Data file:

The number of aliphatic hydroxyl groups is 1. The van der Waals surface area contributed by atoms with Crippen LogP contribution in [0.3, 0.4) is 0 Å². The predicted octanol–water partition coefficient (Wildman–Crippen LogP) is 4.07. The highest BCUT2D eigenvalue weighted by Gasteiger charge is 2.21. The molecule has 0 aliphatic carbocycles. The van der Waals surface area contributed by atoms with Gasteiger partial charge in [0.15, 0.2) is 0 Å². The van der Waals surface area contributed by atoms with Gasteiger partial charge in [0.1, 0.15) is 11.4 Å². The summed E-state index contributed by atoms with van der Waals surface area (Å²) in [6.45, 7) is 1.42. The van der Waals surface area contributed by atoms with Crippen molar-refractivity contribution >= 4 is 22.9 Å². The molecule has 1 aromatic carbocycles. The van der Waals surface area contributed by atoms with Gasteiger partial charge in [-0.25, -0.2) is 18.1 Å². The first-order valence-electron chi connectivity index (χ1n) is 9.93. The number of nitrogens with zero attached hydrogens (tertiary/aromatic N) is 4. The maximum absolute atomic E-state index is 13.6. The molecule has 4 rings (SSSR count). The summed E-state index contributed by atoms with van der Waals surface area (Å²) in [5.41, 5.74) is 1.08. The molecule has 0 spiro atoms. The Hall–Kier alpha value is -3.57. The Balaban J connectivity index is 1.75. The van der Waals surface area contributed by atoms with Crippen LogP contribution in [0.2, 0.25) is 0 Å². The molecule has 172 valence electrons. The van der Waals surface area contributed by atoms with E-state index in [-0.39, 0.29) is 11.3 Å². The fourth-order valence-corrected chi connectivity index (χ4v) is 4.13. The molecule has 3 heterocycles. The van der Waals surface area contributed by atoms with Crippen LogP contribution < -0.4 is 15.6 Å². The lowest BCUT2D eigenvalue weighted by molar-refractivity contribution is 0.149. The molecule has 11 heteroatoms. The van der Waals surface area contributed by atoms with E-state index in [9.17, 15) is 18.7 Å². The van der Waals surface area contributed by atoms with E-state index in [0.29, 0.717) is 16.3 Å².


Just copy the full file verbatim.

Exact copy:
The number of aliphatic hydroxyl groups is 1. The van der Waals surface area contributed by atoms with Crippen LogP contribution in [0.3, 0.4) is 0 Å². The predicted octanol–water partition coefficient (Wildman–Crippen LogP) is 4.07. The highest BCUT2D eigenvalue weighted by Gasteiger charge is 2.21. The molecule has 0 aliphatic carbocycles. The van der Waals surface area contributed by atoms with Gasteiger partial charge in [0.15, 0.2) is 0 Å². The van der Waals surface area contributed by atoms with Gasteiger partial charge in [0.1, 0.15) is 11.4 Å². The summed E-state index contributed by atoms with van der Waals surface area (Å²) in [6.45, 7) is 1.42. The van der Waals surface area contributed by atoms with Crippen molar-refractivity contribution >= 4 is 22.9 Å². The molecule has 1 aromatic carbocycles. The van der Waals surface area contributed by atoms with Gasteiger partial charge in [-0.25, -0.2) is 18.1 Å². The first-order valence-electron chi connectivity index (χ1n) is 9.93. The number of nitrogens with zero attached hydrogens (tertiary/aromatic N) is 4. The maximum absolute atomic E-state index is 13.6. The molecule has 4 rings (SSSR count). The summed E-state index contributed by atoms with van der Waals surface area (Å²) in [5.41, 5.74) is 1.08. The molecule has 0 spiro atoms. The Hall–Kier alpha value is -3.57. The Balaban J connectivity index is 1.75. The van der Waals surface area contributed by atoms with Crippen LogP contribution in [0.2, 0.25) is 0 Å². The molecule has 172 valence electrons. The van der Waals surface area contributed by atoms with E-state index in [-0.39, 0.29) is 11.3 Å². The fourth-order valence-corrected chi connectivity index (χ4v) is 4.13. The molecule has 3 heterocycles. The van der Waals surface area contributed by atoms with Crippen LogP contribution < -0.4 is 15.6 Å². The lowest BCUT2D eigenvalue weighted by molar-refractivity contribution is 0.149. The molecule has 11 heteroatoms. The van der Waals surface area contributed by atoms with E-state index in [9.17, 15) is 18.7 Å². The van der Waals surface area contributed by atoms with E-state index in [0.29, 0.717) is 16.3 Å².